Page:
And it is evident that Jacob – having been born just minutes after his older brother – wanted this blessing. Wanted this birthright.
And he wanted it so much that when his brother was gone hunting – and when he knew he would come home famished.
He made a delicious stew – and told him that he would give him some.
If he gave over the birthright.
And Esau – who is hungry – and who, in this moment, is only interested in working through his hunger – agrees.
Esau is just a means to the birthright.
And Jacob is just a means to a meal.
How easy it can be to focus on what we want instead of focusing on the person.
And the person becomes a means to an end.
An object instead of a human being.
In the story of our creation…
God spoke the words –
Let us make human kind – in our own image.
And so, God created human kind in God’s own image, male and female God created them – in the image of God.
From the first chapter of our story as a people of faith – we are reminded – that when we look at one another – we are beholding the very image of God.
When I look at you…
The very image of God is before me.
And though there might be something for me to gain by interacting with you – my primary way of relating to you – ought to begin in the recognition that you are a fellow human, a fellow creation of God – beloved and broken, just like me.
It’s a hard thing to do as an individual. Because we are complicated people.
But it’s especially hard to do on a wider, communal, and political level.
When we have to make laws and legislation that govern our communities, our churches, and our states – it is hard to do so in ways that remember our humanity – and don’t reduce us to objects or numbers or votes.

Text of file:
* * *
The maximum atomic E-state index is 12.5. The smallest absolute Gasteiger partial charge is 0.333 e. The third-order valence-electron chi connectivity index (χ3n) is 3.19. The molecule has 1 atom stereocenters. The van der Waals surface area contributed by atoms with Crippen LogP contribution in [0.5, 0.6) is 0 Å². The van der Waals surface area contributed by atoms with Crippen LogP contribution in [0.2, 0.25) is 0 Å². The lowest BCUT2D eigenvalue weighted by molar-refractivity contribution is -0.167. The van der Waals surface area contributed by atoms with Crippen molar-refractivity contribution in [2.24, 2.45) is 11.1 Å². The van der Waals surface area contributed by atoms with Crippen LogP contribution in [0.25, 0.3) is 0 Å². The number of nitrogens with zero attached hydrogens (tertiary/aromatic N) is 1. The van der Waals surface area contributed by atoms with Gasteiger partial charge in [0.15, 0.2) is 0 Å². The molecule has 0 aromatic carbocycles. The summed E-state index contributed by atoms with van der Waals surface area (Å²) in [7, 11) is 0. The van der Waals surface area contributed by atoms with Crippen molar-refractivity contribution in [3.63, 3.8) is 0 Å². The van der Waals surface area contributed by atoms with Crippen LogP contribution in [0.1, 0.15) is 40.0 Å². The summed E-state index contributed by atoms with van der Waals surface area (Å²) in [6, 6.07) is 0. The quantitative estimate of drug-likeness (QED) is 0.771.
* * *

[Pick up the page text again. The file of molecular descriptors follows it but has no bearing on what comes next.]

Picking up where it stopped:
Some of us have lost hope in our political process as being capable of this work at all, but I am thankful for the reminders that Jesus’ call to love and live in the world had political implications on how our communities were ordered.
That sharing our faith – also means speaking the truth to those in power about how we feel God has called us to relate to one another…
And so, I’ve invited Rob Young, from Equality Ohio to come and share with us a bit about the work he is doing in the political realm –
1. One of the things you are working on is a legislative campaign to end workplace and housing discrimination against LGBT persons. Can you tell us some of the ways that this is impacting the lives of people right here in Ohio?
2. Part of your work is to connect with faith communities like Summit to help accomplish this work – why do you think this work is important – particularly for people of faith?
3. So, what is our next step?
As some of you may be choosing to sign these letters and place them here on the table as an offering today, asking our legislators to remember the humanity in all of us.
(To Find Out more about the campaign, go to http://www.equalityohio.org/ehea/
You can also sign the letter we signed in church by clicking HERE)
I invite you to be prayerful around where God is inviting you to grow in this area.
Where are you struggling to see someone else as made in the image of God? Where is God inviting you to grow?